I had landed a job in Atlanta and loved the vibe of the city. I was grateful that TP was able to change his orders from Ft. Ben Harrison to Ft. Gillam. Our oldest son Aaron was eight months old at the time.
After previewing a lovely two-story home on a quiet cul de sac, we put a contract on it. The seller accepted it. A couple of days later, our realtor called to inform us that a lady was organizing the community to buy the house from under us. She didn't like the idea Blacks were moving in.
Although mortgage lenders had scrutinized us in the past, I was shocked about this form of racism. I had heard about these stories from my parents. But surely this wasn't happening in 1982.
My Mom always made phone calls and previewed rental properties without my dad. She could pass for white. Similar to my Mom, I made the calls inquiring about buying homes as well. Not that I could pass for white, but they couldn't tell over the phone that I was black.
Sellers were always surprised when my husband and I showed up at their door.
Fortunately, the scheme fell through, and we purchased the home. Before you think that the neighbor was a southern racist, she was from Pennsylvania. Since that time, I've learned there are pockets of racism everywhere in our country.
After several months, I got to know my neighbor. She had mentioned that maybe TP could teach her son how to play basketball. And TP had to tell her that he wasn't a basketball player.
One day she invited me to a Christian women's luncheon if you can believe that. And I went. After the luncheon, she admitted that she was upset to learn blacks were moving in next door.
She was the organizer. But over time, she watched how TP cared about the yard. He had one of the prettiest lawns in the cul de sac. She watched him as a father as he cared for his son. In other words, she was saying you're like me.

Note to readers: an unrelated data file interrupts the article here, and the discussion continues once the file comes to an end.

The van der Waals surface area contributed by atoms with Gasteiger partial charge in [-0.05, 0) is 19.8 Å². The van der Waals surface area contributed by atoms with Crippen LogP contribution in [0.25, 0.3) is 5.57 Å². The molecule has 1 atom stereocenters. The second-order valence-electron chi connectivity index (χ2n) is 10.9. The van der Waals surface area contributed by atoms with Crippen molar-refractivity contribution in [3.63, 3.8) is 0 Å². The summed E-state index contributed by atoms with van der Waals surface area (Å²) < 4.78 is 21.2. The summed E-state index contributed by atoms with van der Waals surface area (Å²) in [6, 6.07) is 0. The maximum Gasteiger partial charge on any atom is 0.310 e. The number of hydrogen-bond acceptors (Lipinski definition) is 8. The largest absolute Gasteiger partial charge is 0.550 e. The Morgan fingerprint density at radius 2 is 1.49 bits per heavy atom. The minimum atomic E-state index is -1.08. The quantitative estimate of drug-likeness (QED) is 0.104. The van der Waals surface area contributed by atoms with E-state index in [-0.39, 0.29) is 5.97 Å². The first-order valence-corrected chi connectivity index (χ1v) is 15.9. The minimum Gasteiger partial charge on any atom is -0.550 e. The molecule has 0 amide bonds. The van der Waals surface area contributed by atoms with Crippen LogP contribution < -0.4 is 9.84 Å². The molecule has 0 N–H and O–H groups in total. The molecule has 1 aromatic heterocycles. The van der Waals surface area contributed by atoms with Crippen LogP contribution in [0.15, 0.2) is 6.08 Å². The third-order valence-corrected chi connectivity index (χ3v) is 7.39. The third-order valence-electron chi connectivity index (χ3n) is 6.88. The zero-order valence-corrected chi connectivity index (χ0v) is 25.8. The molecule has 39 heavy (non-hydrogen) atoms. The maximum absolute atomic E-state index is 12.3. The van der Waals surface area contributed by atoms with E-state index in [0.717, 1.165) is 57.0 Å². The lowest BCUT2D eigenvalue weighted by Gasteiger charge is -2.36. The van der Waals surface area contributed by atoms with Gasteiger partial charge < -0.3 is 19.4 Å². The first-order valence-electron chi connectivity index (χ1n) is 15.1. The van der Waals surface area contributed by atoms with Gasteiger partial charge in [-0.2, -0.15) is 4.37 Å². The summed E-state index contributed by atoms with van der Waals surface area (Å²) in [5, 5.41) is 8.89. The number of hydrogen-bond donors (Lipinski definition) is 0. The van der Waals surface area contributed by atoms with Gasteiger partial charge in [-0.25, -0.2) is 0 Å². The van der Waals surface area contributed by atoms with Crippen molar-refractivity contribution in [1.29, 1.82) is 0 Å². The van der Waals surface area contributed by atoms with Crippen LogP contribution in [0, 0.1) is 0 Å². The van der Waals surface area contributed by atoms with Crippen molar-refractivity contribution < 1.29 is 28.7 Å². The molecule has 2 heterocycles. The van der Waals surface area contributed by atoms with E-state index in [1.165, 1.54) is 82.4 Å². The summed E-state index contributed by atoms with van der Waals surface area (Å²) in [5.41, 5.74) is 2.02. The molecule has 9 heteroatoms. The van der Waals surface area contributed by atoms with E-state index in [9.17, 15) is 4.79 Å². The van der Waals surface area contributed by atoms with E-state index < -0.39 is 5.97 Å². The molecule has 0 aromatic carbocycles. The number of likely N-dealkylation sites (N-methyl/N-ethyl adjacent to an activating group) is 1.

I told her that I get it. I want good neighbors too and would be concerned if poor white trash moved in next to me. We are not monkey's we are human beings just like whites. And before you judge me for saying that, all of us are biased. As my daughter puts it, I was nice nasty––a jab back.
I told her that black people want the same as whites. We want good-paying jobs, lovely homes, safe neighborhoods, and communities to raise our families. The white neighbor who lived on the side of me was a beautiful soul. We visited often, and our children played together.
Systemic racism exists. Just because you haven't "seen" it or it hasn't happened to you doesn't mean it doesn't exist. It's not something long ago. It's happening now.
Please open your eyes, read, learn, and ask your black friends about their experiences. Allow them to share without minimizing their experiences by saying, "I'm not a racist."
Instead, when a black person shares their pain, the best response you can give is, "I'm sorry that happened to you." Like you would say to any other hurting friend.